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Finding childcare for your kids is hard – but finding a spot in Toronto can feel downright impossible. This can make moving from your current home (and daycare provider) seem like a hopeless endeavour. But with some careful planning and a determined spirit, you can and will find a daycare you love – sometimes even more than the one you’re leaving.

In part 4 of our Family Series, we’re sharing our ‘how-to’ for finding daycare in Toronto. (If you missed the first, blogs, check out: Transitioning Your Kids to a New School, Connecting with Your New Neighbourhood and 25 Tips for Selling with Kids)

Get On Every List While You Decide

This is really a point of entry tip. Get on all the lists. ALL THE LISTS. If you are trying to decide between neighbourhoods, get on all the lists in all the places. You can make some polite calls to remove yourself after, but you will feel betting knowing you’re on the lists.

Check The Local School

Once you have a pretty good idea of where you’ll be moving to, check the local school for the details on their daycare options and check the community board to see what is posted. You may also want to join the school social media pages and ask questions. The school daycare will probably have a list – but the way the list is fulfilled MAY not be in order. Sometimes the squeaky wheel gets the grease, and it’s time to get squeaky. The community pages might offer up some spots that people are trying to fill while they are travelling for a year, taking a year off with a baby etc.

Visit Community Daycares

There are likely several larger community centres in your new neighbourhood. Ask around (those social pages are helpful here too) to get a feel for the vibe of the centres. Your sporty tyke may not love craft city and vice versa. They will often get a rep of being “great for this one thing.” Look around until you find the one that matches how you want to do business with them and how your child or kids will fit. If they have a wait, get on the list.

Ask Around For In-Home Providers (they don’t always advertise)

Home daycares have a mixed reputation, and this is one case where you really need to get to know the daycare space, the routine and speak to other families. There are significant benefits like proximity to home or school, a real family feeling, the ability to have more say in food, schedule etc. and good potential for babysitting hours. The things you will want to know will have to do with food, routine, the home situation and if it is run in a separate space or shared with the family space, CPR and training, home licencing etc. Not all providers are required to be licenced. You’ll want to look up the rules on that. And it’s up to you to decide if it matters to you – but to do your diligence. You’ll at least want to know these details so you can make an informed decision.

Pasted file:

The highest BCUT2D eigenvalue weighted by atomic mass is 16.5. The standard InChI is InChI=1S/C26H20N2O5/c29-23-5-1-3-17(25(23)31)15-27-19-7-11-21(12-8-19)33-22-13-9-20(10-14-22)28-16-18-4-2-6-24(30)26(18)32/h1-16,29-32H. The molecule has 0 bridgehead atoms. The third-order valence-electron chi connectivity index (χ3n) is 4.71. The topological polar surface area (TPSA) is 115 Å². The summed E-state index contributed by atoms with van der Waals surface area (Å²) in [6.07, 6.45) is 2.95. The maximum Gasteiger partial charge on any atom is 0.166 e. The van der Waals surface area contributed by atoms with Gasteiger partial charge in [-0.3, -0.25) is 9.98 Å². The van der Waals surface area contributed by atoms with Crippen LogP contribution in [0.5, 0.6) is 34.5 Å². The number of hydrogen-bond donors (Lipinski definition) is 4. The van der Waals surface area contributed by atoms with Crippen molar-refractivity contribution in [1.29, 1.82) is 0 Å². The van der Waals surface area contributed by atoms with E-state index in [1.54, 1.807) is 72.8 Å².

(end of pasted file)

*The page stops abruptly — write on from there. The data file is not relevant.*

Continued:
Hire a Nanny

The nanny is a flexible but potentially costly choice. There are a few ways to go about bringing in nanny help. You can sponsor a nanny to come from abroad, take over the sponsorship of someone who is working towards their papers, or hire someone who is Canadian born, or already living in Canada. You can also choose to have a live-in nanny or a live-out nanny. It used to be much less expensive to have a live-in caregiver, but the regulations have changed. These bring the cost of a live-in nanny closer to that of someone who lives outside of your home. There is also the question of whether you will go through an agency, or hire on your own. There are benefits to both options.

If you’re considering a live-in nanny, this will be an essential factor in deciding which house you buy. Should you get a separate apartment? Separate living area? Or will just an extra bedroom suffice?

Share a Nanny

Many families these days share a nanny. These arrangements come in many forms, but at the end of the day, it merely means that more than one family assumes the cost of hiring a nanny and shares the nanny’s time. There are rules around how many kids of different ages a nanny can care for at the same time. Be sure to double check the rules, to ensure you’re not putting your employee or your kids in a dangerous situation.

Check For a Neighbourhood Child-Minding Share

Some industrious moms participate in a neighbourhood share. This is particularly useful when your children are a bit older. In these instances, a parent from one family watches all the kids from the “share” one day – walking everyone to and from school and then minding all the kids until the parents return at the set time. This option can get a little loud but might mean that you walk the group of kids to school and pick up the gang one of every ten school days. For parents who are looking to increase their cash flow and stop daycare fees, this option can be a real gamechanger, particularly when the children in the share are old enough to entertain themselves but not quite old enough to be left alone.

Look To Family

A lot of parents with young kids make a home move to be closer to their family. It’s worth exploring whether this means you can also rely on family for childminding. For grandparents, this can be a win-win, as often their adult children will “pay them” for their time – great when you’re in retirement and on a fixed income. That being said, I have heard about many a grandparent who saved that money and returned it to their grandkids for their education.

Researching your daycare options is an integral part of the home-buying process. Better to know your options before you fall in love with the home of your dreams.

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